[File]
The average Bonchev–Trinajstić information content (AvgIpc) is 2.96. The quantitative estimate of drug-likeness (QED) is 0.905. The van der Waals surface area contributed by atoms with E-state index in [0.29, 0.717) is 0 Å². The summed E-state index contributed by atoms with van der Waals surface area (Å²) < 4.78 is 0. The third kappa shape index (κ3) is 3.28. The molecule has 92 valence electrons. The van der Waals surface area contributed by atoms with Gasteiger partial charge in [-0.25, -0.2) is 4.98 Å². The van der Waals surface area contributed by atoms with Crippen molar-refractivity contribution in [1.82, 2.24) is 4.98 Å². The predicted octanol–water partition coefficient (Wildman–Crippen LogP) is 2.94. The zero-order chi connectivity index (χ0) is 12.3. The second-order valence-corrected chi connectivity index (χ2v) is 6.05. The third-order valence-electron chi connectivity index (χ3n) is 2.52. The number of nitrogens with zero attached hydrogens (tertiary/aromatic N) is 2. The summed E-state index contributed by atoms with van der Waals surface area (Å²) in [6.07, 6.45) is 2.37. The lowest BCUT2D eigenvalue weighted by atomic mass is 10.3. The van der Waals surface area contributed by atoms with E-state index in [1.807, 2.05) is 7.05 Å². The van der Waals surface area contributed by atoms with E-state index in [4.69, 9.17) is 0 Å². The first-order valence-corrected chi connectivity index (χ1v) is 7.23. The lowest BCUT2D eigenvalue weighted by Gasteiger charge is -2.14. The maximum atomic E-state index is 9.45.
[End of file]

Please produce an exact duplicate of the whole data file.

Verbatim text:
The average Bonchev–Trinajstić information content (AvgIpc) is 2.96. The quantitative estimate of drug-likeness (QED) is 0.905. The van der Waals surface area contributed by atoms with E-state index in [0.29, 0.717) is 0 Å². The summed E-state index contributed by atoms with van der Waals surface area (Å²) < 4.78 is 0. The third kappa shape index (κ3) is 3.28. The molecule has 92 valence electrons. The van der Waals surface area contributed by atoms with Gasteiger partial charge in [-0.25, -0.2) is 4.98 Å². The van der Waals surface area contributed by atoms with Crippen molar-refractivity contribution in [1.82, 2.24) is 4.98 Å². The predicted octanol–water partition coefficient (Wildman–Crippen LogP) is 2.94. The zero-order chi connectivity index (χ0) is 12.3. The second-order valence-corrected chi connectivity index (χ2v) is 6.05. The third-order valence-electron chi connectivity index (χ3n) is 2.52. The number of nitrogens with zero attached hydrogens (tertiary/aromatic N) is 2. The summed E-state index contributed by atoms with van der Waals surface area (Å²) in [6.07, 6.45) is 2.37. The lowest BCUT2D eigenvalue weighted by atomic mass is 10.3. The van der Waals surface area contributed by atoms with E-state index in [1.807, 2.05) is 7.05 Å². The van der Waals surface area contributed by atoms with E-state index in [4.69, 9.17) is 0 Å². The first-order valence-corrected chi connectivity index (χ1v) is 7.23. The lowest BCUT2D eigenvalue weighted by Gasteiger charge is -2.14. The maximum atomic E-state index is 9.45.